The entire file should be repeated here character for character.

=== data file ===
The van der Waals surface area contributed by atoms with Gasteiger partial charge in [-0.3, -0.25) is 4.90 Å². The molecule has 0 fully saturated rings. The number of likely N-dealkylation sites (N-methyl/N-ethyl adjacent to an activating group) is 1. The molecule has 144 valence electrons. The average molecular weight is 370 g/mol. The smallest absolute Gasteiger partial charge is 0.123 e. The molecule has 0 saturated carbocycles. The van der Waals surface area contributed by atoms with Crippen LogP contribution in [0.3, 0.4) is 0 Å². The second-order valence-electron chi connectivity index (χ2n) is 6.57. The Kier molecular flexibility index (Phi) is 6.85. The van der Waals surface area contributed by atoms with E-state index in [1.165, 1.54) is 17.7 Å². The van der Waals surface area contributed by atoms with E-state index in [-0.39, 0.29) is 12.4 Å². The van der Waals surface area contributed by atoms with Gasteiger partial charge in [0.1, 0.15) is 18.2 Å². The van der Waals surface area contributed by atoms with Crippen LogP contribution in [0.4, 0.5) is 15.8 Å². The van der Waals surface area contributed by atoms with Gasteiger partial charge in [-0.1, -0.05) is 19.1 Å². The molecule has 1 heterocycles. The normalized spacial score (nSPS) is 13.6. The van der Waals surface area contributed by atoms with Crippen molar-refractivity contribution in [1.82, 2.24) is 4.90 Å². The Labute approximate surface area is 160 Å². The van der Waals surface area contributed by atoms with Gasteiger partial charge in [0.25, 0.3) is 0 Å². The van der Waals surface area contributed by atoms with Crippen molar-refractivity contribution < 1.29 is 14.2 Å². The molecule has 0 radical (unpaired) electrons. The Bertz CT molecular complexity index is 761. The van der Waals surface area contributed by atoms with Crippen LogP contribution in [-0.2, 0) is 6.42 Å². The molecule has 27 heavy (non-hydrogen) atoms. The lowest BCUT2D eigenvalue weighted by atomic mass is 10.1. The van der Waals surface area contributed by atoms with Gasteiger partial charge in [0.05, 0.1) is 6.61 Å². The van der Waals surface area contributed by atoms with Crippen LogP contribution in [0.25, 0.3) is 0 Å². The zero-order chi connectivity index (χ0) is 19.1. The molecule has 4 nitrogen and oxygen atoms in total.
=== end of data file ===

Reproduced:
The van der Waals surface area contributed by atoms with Gasteiger partial charge in [-0.3, -0.25) is 4.90 Å². The molecule has 0 fully saturated rings. The number of likely N-dealkylation sites (N-methyl/N-ethyl adjacent to an activating group) is 1. The molecule has 144 valence electrons. The average molecular weight is 370 g/mol. The smallest absolute Gasteiger partial charge is 0.123 e. The molecule has 0 saturated carbocycles. The van der Waals surface area contributed by atoms with Crippen LogP contribution in [0.3, 0.4) is 0 Å². The second-order valence-electron chi connectivity index (χ2n) is 6.57. The Kier molecular flexibility index (Phi) is 6.85. The van der Waals surface area contributed by atoms with E-state index in [1.165, 1.54) is 17.7 Å². The van der Waals surface area contributed by atoms with E-state index in [-0.39, 0.29) is 12.4 Å². The van der Waals surface area contributed by atoms with Gasteiger partial charge in [0.1, 0.15) is 18.2 Å². The van der Waals surface area contributed by atoms with Crippen LogP contribution in [0.4, 0.5) is 15.8 Å². The van der Waals surface area contributed by atoms with Gasteiger partial charge in [-0.1, -0.05) is 19.1 Å². The molecule has 1 heterocycles. The normalized spacial score (nSPS) is 13.6. The van der Waals surface area contributed by atoms with Crippen molar-refractivity contribution in [1.82, 2.24) is 4.90 Å². The Labute approximate surface area is 160 Å². The van der Waals surface area contributed by atoms with Gasteiger partial charge in [0.25, 0.3) is 0 Å². The van der Waals surface area contributed by atoms with Crippen molar-refractivity contribution < 1.29 is 14.2 Å². The molecule has 0 radical (unpaired) electrons. The Bertz CT molecular complexity index is 761. The van der Waals surface area contributed by atoms with Crippen LogP contribution in [-0.2, 0) is 6.42 Å². The molecule has 27 heavy (non-hydrogen) atoms. The lowest BCUT2D eigenvalue weighted by atomic mass is 10.1. The van der Waals surface area contributed by atoms with Gasteiger partial charge in [0.05, 0.1) is 6.61 Å². The van der Waals surface area contributed by atoms with Crippen LogP contribution in [0.25, 0.3) is 0 Å². The zero-order chi connectivity index (χ0) is 19.1. The molecule has 4 nitrogen and oxygen atoms in total.